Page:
Selvi

 

Selvi wasn’t a woman blessed with luck. As if being born a girl in India doesn’t carry enough burden. Selvi was a slip of a girl-woman, and shy, not feisty enough to employ a sharp tongue that may have given her antagonists some reason for respect.

 

She was employed as a labourer on the demonstration farm in south India. That her tiny village of mud buildings sat directly opposite the entrance to the farm, provided her with one providence: employment. Otherwise she would have been competing with many women far stronger than her for day labour on sites around the district, walking kilometres just to be in the lottery for wages.

 

Another curse Selvi was that she produced a daughter, for her husband. What temerity! For her insensitivity, her husband decided to abandon his dead-weight wife to seek another one who might offer a son.

 

So Selvi was left alone at fifteen or sixteen years (maybe less, who knows) in the village to live at home with her parents, and her daughter. And her younger brother and little sister, just a few years older than Jayalaxmi. When I say ‘house’ , I mean a 4×3 metre house-room, which served as kitchen, bedroom and living room. The bathroom was either the community pump by the side of the road, or somewhere in the fields a little further away, depending on the functions required.

 

Selvi wanted something better for her daughter. When a little school began near the village, Selvi immediately enrolled Jayalaxmi. It cost a few rupees, and she did not earn much, but she was determined that it should be so.

 

“Jayalaxmi will not have to carry rocks for her living.”

 

Her younger brother married, and he naturally brought his young bride home. He was the middle sibling, but as the only male, felt totally justified in bullying his older sister and her daughter, ‘for taking up my space.’

 

Living as a single mother, and the mother of a small daughter too, in a tiny, poor, south Indian village, is no bed of roses. Forget about any romanticism of the simple rural life; poverty is hard, harsh and cruel for all, and Selvi’s status was at the very bottom of the social ladder.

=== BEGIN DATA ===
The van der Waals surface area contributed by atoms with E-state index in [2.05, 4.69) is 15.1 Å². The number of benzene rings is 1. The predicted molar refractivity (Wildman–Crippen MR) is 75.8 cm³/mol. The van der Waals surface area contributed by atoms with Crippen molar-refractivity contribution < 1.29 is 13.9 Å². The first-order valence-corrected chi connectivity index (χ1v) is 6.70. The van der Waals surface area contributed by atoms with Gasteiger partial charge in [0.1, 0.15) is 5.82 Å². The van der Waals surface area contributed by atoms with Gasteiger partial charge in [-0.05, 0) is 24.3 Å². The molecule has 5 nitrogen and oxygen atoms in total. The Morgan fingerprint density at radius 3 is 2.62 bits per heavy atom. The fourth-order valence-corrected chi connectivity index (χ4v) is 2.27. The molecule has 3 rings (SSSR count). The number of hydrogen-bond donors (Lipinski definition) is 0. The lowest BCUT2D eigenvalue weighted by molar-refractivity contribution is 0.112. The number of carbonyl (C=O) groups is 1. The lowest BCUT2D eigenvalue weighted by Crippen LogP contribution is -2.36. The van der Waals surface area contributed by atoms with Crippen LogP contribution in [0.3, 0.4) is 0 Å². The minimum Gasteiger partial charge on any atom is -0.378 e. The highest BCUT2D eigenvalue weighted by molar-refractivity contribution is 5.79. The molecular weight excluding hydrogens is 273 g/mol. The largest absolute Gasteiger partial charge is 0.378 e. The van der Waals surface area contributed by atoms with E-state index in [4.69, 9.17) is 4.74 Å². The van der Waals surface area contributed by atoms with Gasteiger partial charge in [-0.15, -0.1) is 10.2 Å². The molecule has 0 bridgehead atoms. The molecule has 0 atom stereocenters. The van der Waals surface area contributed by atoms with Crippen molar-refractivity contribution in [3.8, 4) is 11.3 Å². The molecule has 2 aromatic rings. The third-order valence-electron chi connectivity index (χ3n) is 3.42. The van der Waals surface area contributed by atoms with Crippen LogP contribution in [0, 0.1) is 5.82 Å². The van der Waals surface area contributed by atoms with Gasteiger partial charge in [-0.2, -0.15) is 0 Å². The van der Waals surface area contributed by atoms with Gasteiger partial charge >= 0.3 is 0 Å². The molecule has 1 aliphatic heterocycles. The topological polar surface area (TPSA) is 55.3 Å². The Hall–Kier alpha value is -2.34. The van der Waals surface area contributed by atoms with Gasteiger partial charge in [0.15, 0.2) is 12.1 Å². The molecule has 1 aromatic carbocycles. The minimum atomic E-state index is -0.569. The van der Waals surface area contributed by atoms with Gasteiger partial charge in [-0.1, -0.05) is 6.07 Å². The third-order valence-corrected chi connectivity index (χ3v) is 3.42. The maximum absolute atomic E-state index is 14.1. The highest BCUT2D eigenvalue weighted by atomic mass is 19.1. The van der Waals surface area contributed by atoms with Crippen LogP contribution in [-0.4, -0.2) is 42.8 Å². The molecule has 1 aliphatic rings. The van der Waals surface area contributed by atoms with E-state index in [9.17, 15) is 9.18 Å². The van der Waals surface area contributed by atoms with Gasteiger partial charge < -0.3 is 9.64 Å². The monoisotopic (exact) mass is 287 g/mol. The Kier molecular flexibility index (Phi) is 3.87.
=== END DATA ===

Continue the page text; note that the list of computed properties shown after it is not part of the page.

She did continue to have work though, and her little Jayalaxmi did her mother proud,  lapping up every morsel of knowledge which was put before her.

 

She successfully finished with the tiny village school and went to the high school in town. There were still books to be purchased, but Selvi remained committed to doing the very best she could for her daughter, the one light of joy in her miserable life.

 

Although Jayalaxmi’ thrived, Selvi’s life spiralled downwards. She suffered appallingly, abused and beaten, physically and psychologically. Her life finally became too much for Selvi. She disappeared to stay ‘with a swami’ , who would try to cure her ‘madness’.

 

Extraordinarily, young Jayalaxmi continued to develop; she was outgoing, friendly and gracious. Perhaps not surprisingly though, one day came the news that Selvi had thrown herself down a well. Perhaps it was so, perhaps otherwise. Selvi was gone.

 

By the blessing of some benevolent deity, Jayalaxmi’s grandparents decided to respect their elder daughter’s dream, and continued to support her education. Her results were excellent, and she had the opportunity of attending a nursing college, but without money, there was no possibility.

 

A foreigner offered to pay for her further education, including the fees for boarding and lodging as well as academic costs. Jayalaxmi’s mother’s dream was coming true.

 

News arrived recently: she is well, qualified as a specialised nurse, has secured a good job in a bigger city, and will marry a fellow health professional next month. May he be a fine person, sensitive to his wife’s  qualities, and kind in taking care of her. I’m sure he is, for she would accept no less. No doubt she will reciprocate.

 

Selvi is long gone, but her daughter will never carry rocks for her life.

 

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